Do say: “This meeting could have been an email.”

Don’t say: “Sorry, can you repeat that? You’re on mute.”

The GuardianTramp

Related Content

Article image
The Zoom boom is horrible | Zoe Williams
My 85-year-old uncle and I are on the same page. When you are used to looking at yourself in the mirror once a day, it is agony to do it for 40 minutes straight, writes Zoe Williams

Zoe Williams

22, Feb, 2021 @8:00 AM

Article image
I went to my mum's house to make a very important Zoom call. Big mistake | Zoe Williams
In search of somewhere peaceful, with an appropriate backdrop of books, I decided to visit my mother. Between her builder and her wifi, it was a disaster, says Guardian columnist Zoe Williams

Zoe Williams

12, Jul, 2020 @1:00 PM

Article image
Do you know how Zoom is using your data? Here's why you should | Arwa Mahdawi
The video-call provider has apologised for sending data to Facebook without users’ permission, showing that we must be vigilant about the tech we use, says Arwa Mahdawi

Arwa Mahdawi

01, Apr, 2020 @6:00 AM

Article image
Why is cosmetic surgery on the rise? Because of hours staring at ourselves on Zoom | Bidisha
After months of video calls, there has been a global boom in demand for cosmetic surgery. Apparently people are rushing for facelifts - but I have a better idea, writes Bidisha


20, Jul, 2020 @5:07 PM

Article image
‘I believe it’s a mental health issue’: the rise of Zoom dysmorphia
Time spent on the ‘funhouse mirror’ of video conferencing calls has resulted in a distortion of our self image

Priya Elan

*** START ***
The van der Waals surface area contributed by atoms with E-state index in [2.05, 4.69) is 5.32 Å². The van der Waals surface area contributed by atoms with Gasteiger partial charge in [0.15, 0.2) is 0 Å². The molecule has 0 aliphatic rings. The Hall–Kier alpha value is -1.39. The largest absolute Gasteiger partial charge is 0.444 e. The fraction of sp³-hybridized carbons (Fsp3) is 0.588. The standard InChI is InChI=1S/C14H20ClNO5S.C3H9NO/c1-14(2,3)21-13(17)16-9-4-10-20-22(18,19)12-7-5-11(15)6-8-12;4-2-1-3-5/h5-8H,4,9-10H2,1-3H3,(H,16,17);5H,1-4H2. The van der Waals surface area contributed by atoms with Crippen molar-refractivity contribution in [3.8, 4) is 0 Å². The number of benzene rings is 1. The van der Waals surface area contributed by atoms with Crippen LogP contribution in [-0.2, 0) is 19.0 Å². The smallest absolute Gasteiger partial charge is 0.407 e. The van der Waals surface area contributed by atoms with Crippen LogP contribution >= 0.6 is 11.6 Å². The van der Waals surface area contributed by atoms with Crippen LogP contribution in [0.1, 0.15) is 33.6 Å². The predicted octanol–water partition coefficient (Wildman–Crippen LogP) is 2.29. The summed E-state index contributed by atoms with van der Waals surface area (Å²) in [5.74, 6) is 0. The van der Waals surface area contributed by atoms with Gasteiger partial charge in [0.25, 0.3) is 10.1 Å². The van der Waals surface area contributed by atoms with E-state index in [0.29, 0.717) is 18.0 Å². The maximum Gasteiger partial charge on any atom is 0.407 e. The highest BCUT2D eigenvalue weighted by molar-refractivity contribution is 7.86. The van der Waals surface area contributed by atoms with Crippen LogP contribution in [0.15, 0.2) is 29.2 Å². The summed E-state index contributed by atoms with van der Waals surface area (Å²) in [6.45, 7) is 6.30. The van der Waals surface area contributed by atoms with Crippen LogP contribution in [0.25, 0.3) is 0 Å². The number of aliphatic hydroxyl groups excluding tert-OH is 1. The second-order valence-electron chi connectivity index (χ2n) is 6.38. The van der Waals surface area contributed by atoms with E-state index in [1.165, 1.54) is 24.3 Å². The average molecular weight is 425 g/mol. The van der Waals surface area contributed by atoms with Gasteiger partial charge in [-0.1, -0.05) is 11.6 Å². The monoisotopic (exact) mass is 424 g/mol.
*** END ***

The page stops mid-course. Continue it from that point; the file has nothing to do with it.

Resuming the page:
01, Sep, 2021 @3:11 PM

Article image
Polyworking and Zoombies: welcome to the new home office jargon
One good thing that could have come from home working? The end of ridiculous corporate speak. But new words have emerged to describe our blurry, zombie, Zoom-call days

13, Dec, 2021 @4:48 PM

Article image
The Zoom boom: how video-calling became a blessing – and a curse
Video calls have become part of daily life since the pandemic hit, helping the locked-down, especially elderly and disabled people, keep in touch. But there are downsides

Ammar Kalia

21, May, 2020 @5:00 AM

Article image
End of the office: the quiet, grinding loneliness of working from home
Before Covid-19, many of us thought remote working sounded blissful. Now, employees across the world long for chats by the coffee machine and the whirr of printers

Simon Usborne

14, Jul, 2020 @9:00 AM

Article image
Hug refuseniks: the people who won’t embrace the loss of personal space
While many are celebrating the return of hugging after more than a year, others would much prefer to maintain their distance

17, May, 2021 @3:53 PM

Article image
I’m so desperate to meet people I’ll work on a bank holiday. Luckily, my family won’t miss me | Zoe Williams
It’s not the done thing. But after 14 months of solid contact, I know the kids and Mr Z won’t mind if I go to Newquay for that rare joy: a face-to-face interview, writes the Guardian columnist Zoe Williams

Zoe Williams

03, May, 2021 @5:00 AM